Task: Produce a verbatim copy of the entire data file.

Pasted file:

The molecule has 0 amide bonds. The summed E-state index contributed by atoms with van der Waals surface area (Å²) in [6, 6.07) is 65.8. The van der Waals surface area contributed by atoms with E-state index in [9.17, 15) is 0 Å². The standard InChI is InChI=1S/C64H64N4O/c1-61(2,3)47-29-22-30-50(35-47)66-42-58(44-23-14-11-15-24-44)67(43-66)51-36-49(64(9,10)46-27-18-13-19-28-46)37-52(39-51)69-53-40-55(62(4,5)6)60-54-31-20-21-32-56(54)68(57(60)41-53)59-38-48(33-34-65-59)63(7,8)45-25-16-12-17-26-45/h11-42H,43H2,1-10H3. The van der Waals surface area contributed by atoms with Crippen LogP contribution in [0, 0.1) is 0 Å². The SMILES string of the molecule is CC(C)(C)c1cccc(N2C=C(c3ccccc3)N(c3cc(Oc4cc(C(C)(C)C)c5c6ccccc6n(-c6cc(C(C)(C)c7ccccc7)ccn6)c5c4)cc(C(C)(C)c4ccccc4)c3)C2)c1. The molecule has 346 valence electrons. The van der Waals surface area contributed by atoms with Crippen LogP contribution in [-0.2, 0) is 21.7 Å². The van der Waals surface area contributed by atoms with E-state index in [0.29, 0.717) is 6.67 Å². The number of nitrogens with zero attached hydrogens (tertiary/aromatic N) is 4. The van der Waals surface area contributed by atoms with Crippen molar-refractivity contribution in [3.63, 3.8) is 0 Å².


The molecule has 0 amide bonds. The summed E-state index contributed by atoms with van der Waals surface area (Å²) in [6, 6.07) is 65.8. The van der Waals surface area contributed by atoms with E-state index in [9.17, 15) is 0 Å². The standard InChI is InChI=1S/C64H64N4O/c1-61(2,3)47-29-22-30-50(35-47)66-42-58(44-23-14-11-15-24-44)67(43-66)51-36-49(64(9,10)46-27-18-13-19-28-46)37-52(39-51)69-53-40-55(62(4,5)6)60-54-31-20-21-32-56(54)68(57(60)41-53)59-38-48(33-34-65-59)63(7,8)45-25-16-12-17-26-45/h11-42H,43H2,1-10H3. The van der Waals surface area contributed by atoms with Crippen LogP contribution in [0, 0.1) is 0 Å². The SMILES string of the molecule is CC(C)(C)c1cccc(N2C=C(c3ccccc3)N(c3cc(Oc4cc(C(C)(C)C)c5c6ccccc6n(-c6cc(C(C)(C)c7ccccc7)ccn6)c5c4)cc(C(C)(C)c4ccccc4)c3)C2)c1. The molecule has 346 valence electrons. The van der Waals surface area contributed by atoms with Crippen LogP contribution in [-0.2, 0) is 21.7 Å². The van der Waals surface area contributed by atoms with E-state index in [0.29, 0.717) is 6.67 Å². The number of nitrogens with zero attached hydrogens (tertiary/aromatic N) is 4. The van der Waals surface area contributed by atoms with Crippen molar-refractivity contribution in [3.63, 3.8) is 0 Å².